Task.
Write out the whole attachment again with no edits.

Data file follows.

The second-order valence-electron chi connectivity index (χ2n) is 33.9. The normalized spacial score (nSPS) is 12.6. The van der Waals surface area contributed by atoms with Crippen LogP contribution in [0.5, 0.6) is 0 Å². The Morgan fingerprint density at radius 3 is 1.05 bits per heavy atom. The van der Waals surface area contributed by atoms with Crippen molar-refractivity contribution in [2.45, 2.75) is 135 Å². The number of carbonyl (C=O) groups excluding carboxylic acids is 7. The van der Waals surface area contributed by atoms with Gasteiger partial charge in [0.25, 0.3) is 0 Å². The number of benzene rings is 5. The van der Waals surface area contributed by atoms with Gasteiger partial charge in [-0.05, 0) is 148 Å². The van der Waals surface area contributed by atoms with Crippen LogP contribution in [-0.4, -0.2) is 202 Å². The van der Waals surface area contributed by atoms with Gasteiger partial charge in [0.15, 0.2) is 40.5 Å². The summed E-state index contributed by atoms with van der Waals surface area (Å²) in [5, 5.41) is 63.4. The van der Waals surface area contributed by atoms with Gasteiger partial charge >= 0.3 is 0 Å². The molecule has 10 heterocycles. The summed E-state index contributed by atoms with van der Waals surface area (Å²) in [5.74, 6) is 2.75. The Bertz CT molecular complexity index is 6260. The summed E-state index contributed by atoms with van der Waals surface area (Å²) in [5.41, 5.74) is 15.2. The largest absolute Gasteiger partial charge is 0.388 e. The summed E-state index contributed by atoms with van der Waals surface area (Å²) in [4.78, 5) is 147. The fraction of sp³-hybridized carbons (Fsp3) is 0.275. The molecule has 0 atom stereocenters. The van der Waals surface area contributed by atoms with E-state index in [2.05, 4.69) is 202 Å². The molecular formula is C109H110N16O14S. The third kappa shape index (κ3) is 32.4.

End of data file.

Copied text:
The second-order valence-electron chi connectivity index (χ2n) is 33.9. The normalized spacial score (nSPS) is 12.6. The van der Waals surface area contributed by atoms with Crippen LogP contribution in [0.5, 0.6) is 0 Å². The Morgan fingerprint density at radius 3 is 1.05 bits per heavy atom. The van der Waals surface area contributed by atoms with Crippen molar-refractivity contribution in [2.45, 2.75) is 135 Å². The number of carbonyl (C=O) groups excluding carboxylic acids is 7. The van der Waals surface area contributed by atoms with Gasteiger partial charge in [0.25, 0.3) is 0 Å². The number of benzene rings is 5. The van der Waals surface area contributed by atoms with Gasteiger partial charge in [-0.05, 0) is 148 Å². The van der Waals surface area contributed by atoms with Crippen LogP contribution in [-0.4, -0.2) is 202 Å². The van der Waals surface area contributed by atoms with Gasteiger partial charge in [0.15, 0.2) is 40.5 Å². The summed E-state index contributed by atoms with van der Waals surface area (Å²) in [5, 5.41) is 63.4. The van der Waals surface area contributed by atoms with Gasteiger partial charge >= 0.3 is 0 Å². The molecule has 10 heterocycles. The summed E-state index contributed by atoms with van der Waals surface area (Å²) in [5.74, 6) is 2.75. The Bertz CT molecular complexity index is 6260. The summed E-state index contributed by atoms with van der Waals surface area (Å²) in [5.41, 5.74) is 15.2. The largest absolute Gasteiger partial charge is 0.388 e. The summed E-state index contributed by atoms with van der Waals surface area (Å²) in [4.78, 5) is 147. The fraction of sp³-hybridized carbons (Fsp3) is 0.275. The molecule has 0 atom stereocenters. The van der Waals surface area contributed by atoms with E-state index in [2.05, 4.69) is 202 Å². The molecular formula is C109H110N16O14S. The third kappa shape index (κ3) is 32.4.